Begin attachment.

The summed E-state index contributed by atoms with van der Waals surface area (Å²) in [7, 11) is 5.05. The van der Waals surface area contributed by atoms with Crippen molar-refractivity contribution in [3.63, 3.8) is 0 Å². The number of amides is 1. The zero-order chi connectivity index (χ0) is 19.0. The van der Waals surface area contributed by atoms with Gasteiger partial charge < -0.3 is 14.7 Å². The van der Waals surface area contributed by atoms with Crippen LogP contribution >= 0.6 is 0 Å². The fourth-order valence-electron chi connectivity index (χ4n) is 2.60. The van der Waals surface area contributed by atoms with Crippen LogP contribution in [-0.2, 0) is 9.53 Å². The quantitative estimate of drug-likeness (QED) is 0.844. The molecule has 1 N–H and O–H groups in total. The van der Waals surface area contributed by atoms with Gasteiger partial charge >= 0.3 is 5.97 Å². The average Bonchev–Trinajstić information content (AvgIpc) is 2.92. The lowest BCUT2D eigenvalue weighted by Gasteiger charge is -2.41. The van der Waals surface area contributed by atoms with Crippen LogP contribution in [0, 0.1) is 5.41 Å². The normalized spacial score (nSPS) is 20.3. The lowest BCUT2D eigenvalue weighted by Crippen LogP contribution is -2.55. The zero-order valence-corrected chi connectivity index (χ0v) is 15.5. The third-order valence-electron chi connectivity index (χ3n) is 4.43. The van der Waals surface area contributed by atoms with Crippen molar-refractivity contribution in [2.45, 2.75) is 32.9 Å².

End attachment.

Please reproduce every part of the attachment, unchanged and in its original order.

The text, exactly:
The summed E-state index contributed by atoms with van der Waals surface area (Å²) in [7, 11) is 5.05. The van der Waals surface area contributed by atoms with Crippen molar-refractivity contribution in [3.63, 3.8) is 0 Å². The number of amides is 1. The zero-order chi connectivity index (χ0) is 19.0. The van der Waals surface area contributed by atoms with Gasteiger partial charge < -0.3 is 14.7 Å². The van der Waals surface area contributed by atoms with Crippen LogP contribution >= 0.6 is 0 Å². The fourth-order valence-electron chi connectivity index (χ4n) is 2.60. The van der Waals surface area contributed by atoms with Crippen LogP contribution in [-0.2, 0) is 9.53 Å². The quantitative estimate of drug-likeness (QED) is 0.844. The molecule has 1 N–H and O–H groups in total. The van der Waals surface area contributed by atoms with Gasteiger partial charge >= 0.3 is 5.97 Å². The average Bonchev–Trinajstić information content (AvgIpc) is 2.92. The lowest BCUT2D eigenvalue weighted by Gasteiger charge is -2.41. The van der Waals surface area contributed by atoms with Crippen LogP contribution in [0, 0.1) is 5.41 Å². The normalized spacial score (nSPS) is 20.3. The lowest BCUT2D eigenvalue weighted by Crippen LogP contribution is -2.55. The zero-order valence-corrected chi connectivity index (χ0v) is 15.5. The third-order valence-electron chi connectivity index (χ3n) is 4.43. The van der Waals surface area contributed by atoms with Crippen molar-refractivity contribution in [2.45, 2.75) is 32.9 Å².